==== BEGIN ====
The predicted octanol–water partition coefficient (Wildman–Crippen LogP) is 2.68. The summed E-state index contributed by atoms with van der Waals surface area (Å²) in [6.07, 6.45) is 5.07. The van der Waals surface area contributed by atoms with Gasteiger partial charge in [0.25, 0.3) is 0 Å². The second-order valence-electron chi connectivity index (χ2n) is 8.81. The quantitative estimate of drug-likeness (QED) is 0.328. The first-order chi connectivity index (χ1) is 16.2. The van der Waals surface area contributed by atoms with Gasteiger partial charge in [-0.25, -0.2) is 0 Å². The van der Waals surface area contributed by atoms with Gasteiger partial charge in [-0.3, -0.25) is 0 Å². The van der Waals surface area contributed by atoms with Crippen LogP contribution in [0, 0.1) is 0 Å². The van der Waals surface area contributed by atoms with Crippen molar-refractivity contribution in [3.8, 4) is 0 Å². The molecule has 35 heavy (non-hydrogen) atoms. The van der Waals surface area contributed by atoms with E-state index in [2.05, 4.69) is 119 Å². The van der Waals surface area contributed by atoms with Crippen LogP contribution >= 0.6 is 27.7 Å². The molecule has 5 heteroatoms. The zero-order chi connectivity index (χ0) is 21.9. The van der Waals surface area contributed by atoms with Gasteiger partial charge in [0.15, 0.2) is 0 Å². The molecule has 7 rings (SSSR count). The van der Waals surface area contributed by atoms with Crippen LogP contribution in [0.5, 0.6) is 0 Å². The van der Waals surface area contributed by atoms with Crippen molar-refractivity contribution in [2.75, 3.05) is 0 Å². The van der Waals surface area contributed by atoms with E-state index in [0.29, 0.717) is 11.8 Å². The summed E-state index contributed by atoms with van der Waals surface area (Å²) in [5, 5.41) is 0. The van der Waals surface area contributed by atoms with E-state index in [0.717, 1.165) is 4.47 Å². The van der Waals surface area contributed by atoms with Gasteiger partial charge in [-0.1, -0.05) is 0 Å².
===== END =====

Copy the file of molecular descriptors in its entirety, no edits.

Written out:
The predicted octanol–water partition coefficient (Wildman–Crippen LogP) is 2.68. The summed E-state index contributed by atoms with van der Waals surface area (Å²) in [6.07, 6.45) is 5.07. The van der Waals surface area contributed by atoms with Gasteiger partial charge in [0.25, 0.3) is 0 Å². The second-order valence-electron chi connectivity index (χ2n) is 8.81. The quantitative estimate of drug-likeness (QED) is 0.328. The first-order chi connectivity index (χ1) is 16.2. The van der Waals surface area contributed by atoms with Gasteiger partial charge in [-0.25, -0.2) is 0 Å². The van der Waals surface area contributed by atoms with Gasteiger partial charge in [-0.3, -0.25) is 0 Å². The van der Waals surface area contributed by atoms with Crippen LogP contribution in [0, 0.1) is 0 Å². The van der Waals surface area contributed by atoms with Crippen molar-refractivity contribution in [3.8, 4) is 0 Å². The molecule has 35 heavy (non-hydrogen) atoms. The van der Waals surface area contributed by atoms with E-state index in [2.05, 4.69) is 119 Å². The van der Waals surface area contributed by atoms with Crippen LogP contribution >= 0.6 is 27.7 Å². The molecule has 5 heteroatoms. The zero-order chi connectivity index (χ0) is 21.9. The van der Waals surface area contributed by atoms with Gasteiger partial charge in [0.15, 0.2) is 0 Å². The molecule has 7 rings (SSSR count). The van der Waals surface area contributed by atoms with Crippen LogP contribution in [0.5, 0.6) is 0 Å². The van der Waals surface area contributed by atoms with Crippen molar-refractivity contribution in [2.75, 3.05) is 0 Å². The van der Waals surface area contributed by atoms with E-state index in [0.29, 0.717) is 11.8 Å². The summed E-state index contributed by atoms with van der Waals surface area (Å²) in [5, 5.41) is 0. The van der Waals surface area contributed by atoms with E-state index in [0.717, 1.165) is 4.47 Å². The van der Waals surface area contributed by atoms with Gasteiger partial charge in [-0.1, -0.05) is 0 Å².